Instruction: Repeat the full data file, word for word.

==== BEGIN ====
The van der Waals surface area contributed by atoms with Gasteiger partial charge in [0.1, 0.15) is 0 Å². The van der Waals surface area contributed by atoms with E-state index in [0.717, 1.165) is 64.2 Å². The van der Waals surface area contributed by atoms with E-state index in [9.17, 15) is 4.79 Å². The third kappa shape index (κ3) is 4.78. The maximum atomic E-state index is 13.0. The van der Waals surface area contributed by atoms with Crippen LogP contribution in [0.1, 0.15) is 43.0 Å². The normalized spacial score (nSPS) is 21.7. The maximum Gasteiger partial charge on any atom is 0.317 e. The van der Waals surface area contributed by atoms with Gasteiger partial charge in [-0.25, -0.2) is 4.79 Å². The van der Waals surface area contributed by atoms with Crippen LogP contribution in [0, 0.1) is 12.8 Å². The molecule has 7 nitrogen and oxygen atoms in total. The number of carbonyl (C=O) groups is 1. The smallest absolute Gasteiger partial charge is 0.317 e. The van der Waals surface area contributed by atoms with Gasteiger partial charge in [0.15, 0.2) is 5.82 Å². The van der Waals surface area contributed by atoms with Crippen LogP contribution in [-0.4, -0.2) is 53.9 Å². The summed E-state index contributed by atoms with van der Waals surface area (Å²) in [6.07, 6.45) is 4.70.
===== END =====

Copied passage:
The van der Waals surface area contributed by atoms with Gasteiger partial charge in [0.1, 0.15) is 0 Å². The van der Waals surface area contributed by atoms with E-state index in [0.717, 1.165) is 64.2 Å². The van der Waals surface area contributed by atoms with E-state index in [9.17, 15) is 4.79 Å². The third kappa shape index (κ3) is 4.78. The maximum atomic E-state index is 13.0. The van der Waals surface area contributed by atoms with Crippen LogP contribution in [0.1, 0.15) is 43.0 Å². The normalized spacial score (nSPS) is 21.7. The maximum Gasteiger partial charge on any atom is 0.317 e. The van der Waals surface area contributed by atoms with Gasteiger partial charge in [-0.25, -0.2) is 4.79 Å². The van der Waals surface area contributed by atoms with Crippen LogP contribution in [0, 0.1) is 12.8 Å². The molecule has 7 nitrogen and oxygen atoms in total. The number of carbonyl (C=O) groups is 1. The smallest absolute Gasteiger partial charge is 0.317 e. The van der Waals surface area contributed by atoms with Gasteiger partial charge in [0.15, 0.2) is 5.82 Å². The van der Waals surface area contributed by atoms with Crippen LogP contribution in [-0.4, -0.2) is 53.9 Å². The summed E-state index contributed by atoms with van der Waals surface area (Å²) in [6.07, 6.45) is 4.70.